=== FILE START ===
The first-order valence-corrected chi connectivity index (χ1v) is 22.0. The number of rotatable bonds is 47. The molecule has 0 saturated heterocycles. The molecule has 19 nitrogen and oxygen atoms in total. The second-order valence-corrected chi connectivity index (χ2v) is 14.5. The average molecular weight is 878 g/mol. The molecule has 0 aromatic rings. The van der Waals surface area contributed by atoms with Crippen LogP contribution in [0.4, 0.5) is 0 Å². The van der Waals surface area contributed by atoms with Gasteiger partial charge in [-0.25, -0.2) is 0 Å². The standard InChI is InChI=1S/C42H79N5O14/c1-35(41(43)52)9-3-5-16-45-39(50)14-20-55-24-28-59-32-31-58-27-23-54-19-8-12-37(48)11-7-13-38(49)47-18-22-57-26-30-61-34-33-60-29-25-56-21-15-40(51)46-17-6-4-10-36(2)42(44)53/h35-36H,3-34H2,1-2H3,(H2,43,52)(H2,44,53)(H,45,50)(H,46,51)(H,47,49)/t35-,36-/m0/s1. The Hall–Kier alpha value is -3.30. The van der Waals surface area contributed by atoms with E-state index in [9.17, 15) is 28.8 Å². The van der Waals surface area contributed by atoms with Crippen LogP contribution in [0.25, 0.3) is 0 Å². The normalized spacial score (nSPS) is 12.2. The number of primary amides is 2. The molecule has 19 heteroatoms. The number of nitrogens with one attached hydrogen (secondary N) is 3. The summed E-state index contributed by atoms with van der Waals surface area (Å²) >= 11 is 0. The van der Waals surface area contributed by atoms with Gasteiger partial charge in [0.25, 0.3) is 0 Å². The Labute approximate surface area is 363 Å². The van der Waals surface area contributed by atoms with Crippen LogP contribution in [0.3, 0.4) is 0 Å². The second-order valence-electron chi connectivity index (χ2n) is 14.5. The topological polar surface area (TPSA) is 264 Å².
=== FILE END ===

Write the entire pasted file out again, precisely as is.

The first-order valence-corrected chi connectivity index (χ1v) is 22.0. The number of rotatable bonds is 47. The molecule has 0 saturated heterocycles. The molecule has 19 nitrogen and oxygen atoms in total. The second-order valence-corrected chi connectivity index (χ2v) is 14.5. The average molecular weight is 878 g/mol. The molecule has 0 aromatic rings. The van der Waals surface area contributed by atoms with Crippen LogP contribution in [0.4, 0.5) is 0 Å². The van der Waals surface area contributed by atoms with Gasteiger partial charge in [-0.25, -0.2) is 0 Å². The standard InChI is InChI=1S/C42H79N5O14/c1-35(41(43)52)9-3-5-16-45-39(50)14-20-55-24-28-59-32-31-58-27-23-54-19-8-12-37(48)11-7-13-38(49)47-18-22-57-26-30-61-34-33-60-29-25-56-21-15-40(51)46-17-6-4-10-36(2)42(44)53/h35-36H,3-34H2,1-2H3,(H2,43,52)(H2,44,53)(H,45,50)(H,46,51)(H,47,49)/t35-,36-/m0/s1. The Hall–Kier alpha value is -3.30. The van der Waals surface area contributed by atoms with E-state index in [9.17, 15) is 28.8 Å². The van der Waals surface area contributed by atoms with Crippen LogP contribution in [0.25, 0.3) is 0 Å². The normalized spacial score (nSPS) is 12.2. The number of primary amides is 2. The molecule has 19 heteroatoms. The number of nitrogens with one attached hydrogen (secondary N) is 3. The summed E-state index contributed by atoms with van der Waals surface area (Å²) >= 11 is 0. The van der Waals surface area contributed by atoms with Gasteiger partial charge in [0.25, 0.3) is 0 Å². The Labute approximate surface area is 363 Å². The van der Waals surface area contributed by atoms with Crippen LogP contribution in [0.3, 0.4) is 0 Å². The second-order valence-electron chi connectivity index (χ2n) is 14.5. The topological polar surface area (TPSA) is 264 Å².